But how does one get valves to seat properly at that speed? The valves all had dual coil springs, but the springs themselves were wound progressively, so that there was relatively less tension when the valve was seated, increasing greatly as the valve got pushed down. Carburetion was a pair of 26mm Keihin constant-velocity units using neoprene diaphragms.

The crankshaft, with four main bearings, spun using a 180-degree firing order as on the 305, but was a lot smoother due to excellent balancing. Primary drive was via straight-cut “paired” gears that were both efficient and quiet. Honda knew that the popular helical gears were quiet but not overly efficient, and came up with this mildly complicated system. A multi-disc wet clutch passed power through a five-speed transmission (up a gear from the 305) and out via a chain running along the left side of the rear wheel.

The chassis was not a notable construction, but suitable for delivering a good feeling to the rider. The backbone was a pressed-steel stamping, which was falling out of aesthetic favor at the time, though inexpensive to make. Fortunately it was hidden beneath the gas tank, and the viewable bits were mostly tubular, a single tube coming down from the steering head to spread into a double cradle.

1968 Honda CL350 Scrambler
1968 Honda CL350 Scrambler. Owner: Jack Wagner, Grover Beach, California.

Suspension was adequate, with a telescoping fork at the front and a pair of DeCarbon-type shocks at the back. A 3.00-19 tire was on the front wheel, 3.50-18 at the back. A double-leading shoe drum brake did yeoman’s service at the front, a single leading shoe at the back. It had 52 inches between the axles, and a wet weight of around 370 pounds.

The saddle, about 32 inches high, was long and flat, while the upswept handlebars had the mandatory cross-brace, part of the scrambler look. The rider saw separate speedo and tach above the headlight. Fenders were chromed, with excellent paint on the gas tank and side panels. And the essential electric leg for starting.

Price was $700, less than half that of the 750 four. Which is why these middling bikes outsold the big one…though we can only presume that quite a few 350 owners upgraded to the 750.

Source: RiderMagazine.com

Retrospective: 1969-1971 Yamaha DS6-C 250cc Street Scrambler

1969 Yamaha DS6-C Street Scrambler. Owner: Ed Heckman, Paso Robles, California.
1969 Yamaha DS6-C Street Scrambler. Owner: Ed Heckman, Paso Robles, California.

For more than 10 years 250 two-stroke twins were the mainstay of the Yamaha range here in the United States, from the DS1 of 1959 (though not sold in the U.S. until 1961) to the DS7 of 1972. We have no idea what the DS stands for, but doubt that it has anything to do with the DS prefix used in Yamaha’s music department. Two-strokes were the popular engines for sporty bikes in the 1960s, being reasonably powerful and inexpensive to make. Running against this 250 DS6 were Suzuki’s Hustler and Kawasaki’s Samurai, all in the $600 range. Any college student having a few bucks in his pocket could probably arrange time payments with the local dealer…backed by Dad’s signature.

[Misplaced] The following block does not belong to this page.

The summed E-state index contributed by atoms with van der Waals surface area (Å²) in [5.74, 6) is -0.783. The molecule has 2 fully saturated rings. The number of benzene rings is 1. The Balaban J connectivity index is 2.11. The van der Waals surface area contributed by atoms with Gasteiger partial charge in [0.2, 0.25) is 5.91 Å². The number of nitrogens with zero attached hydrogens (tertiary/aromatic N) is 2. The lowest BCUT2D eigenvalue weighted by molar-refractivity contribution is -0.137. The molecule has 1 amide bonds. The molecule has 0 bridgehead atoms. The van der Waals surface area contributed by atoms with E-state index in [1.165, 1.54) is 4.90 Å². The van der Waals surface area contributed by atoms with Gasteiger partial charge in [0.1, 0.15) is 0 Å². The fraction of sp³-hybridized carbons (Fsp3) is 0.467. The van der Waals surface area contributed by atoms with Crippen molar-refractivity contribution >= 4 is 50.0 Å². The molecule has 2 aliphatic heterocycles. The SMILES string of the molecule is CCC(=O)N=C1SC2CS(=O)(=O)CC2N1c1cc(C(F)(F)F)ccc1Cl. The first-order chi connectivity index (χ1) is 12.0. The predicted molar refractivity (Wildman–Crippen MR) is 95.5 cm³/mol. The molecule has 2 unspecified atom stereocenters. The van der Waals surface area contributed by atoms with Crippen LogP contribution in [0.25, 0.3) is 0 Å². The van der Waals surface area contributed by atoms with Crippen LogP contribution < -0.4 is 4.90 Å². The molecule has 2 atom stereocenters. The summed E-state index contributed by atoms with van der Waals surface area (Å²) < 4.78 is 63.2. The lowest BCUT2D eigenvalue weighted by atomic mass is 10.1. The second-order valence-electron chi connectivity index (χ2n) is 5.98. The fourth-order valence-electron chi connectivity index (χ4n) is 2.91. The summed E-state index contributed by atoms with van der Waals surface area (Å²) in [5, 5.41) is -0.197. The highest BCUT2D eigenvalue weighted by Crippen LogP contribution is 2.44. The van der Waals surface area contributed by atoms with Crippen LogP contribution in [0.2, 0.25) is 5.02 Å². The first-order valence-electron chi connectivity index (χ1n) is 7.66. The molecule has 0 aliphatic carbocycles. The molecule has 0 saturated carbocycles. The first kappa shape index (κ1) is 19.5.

When Yamaha advertised this quarter-liter as having 30 horsepower, interest was great. And it passed the eye test as well, with high pipes, one on each side. This was styled as a dual-purpose machine–hence the C in the alpha numerology. The chassis design was much more favorable to the street rather than the trail, so the high pipes were more a styling point rather than functional.

1969 Yamaha DS6-C Street Scrambler. Owner: Ed Heckman, Paso Robles, California.The history of the DS6 engine was long and had the distinct advantage of being associated with Yamaha’s racing 250, the TD1, which had great success over the previous decade. Riders could thank Yamaha’s racing shop for improvements, as the company was intent on keeping its 250 riders on the podium. And what is good on the track can be tuned down to find its place on the street. Any time the engineers improved the racer, they would try to figure out a way to adapt whatever it was to the street bike. Ads for the DS6 promoted the TD’s Daytona wins in 1967 and 1968.

The DS6 246cc engine was of piston-port design, with the 56mm bore and 50mm stroke that had been around for 10 years. This was a genuine five-porter, the ports being cast into the aluminum cylinders with cast iron liners. The new for ’69 cylinders had three transfer ports, along with intake and exhaust, allowing for a larger fuel charge to find its way into the combustion chambers faster. Compression ratio was a reliable 7.3:1, and the cylinders now had copper head gaskets to replace the earlier aluminum ones–which had a tendency to fail when pushed very hard. Naturally these new gaskets came from the racing TDs. Inside the engine were race-worthy bearings, though they would never be subjected to the 10,000-plus rpm attained by TDs. Those 30 advertised horses were said to be generated at 7,500 rpm, and were certainly taken off the crankshaft rather than the rear wheel. Road tests merely quoted the “claimed bhp.”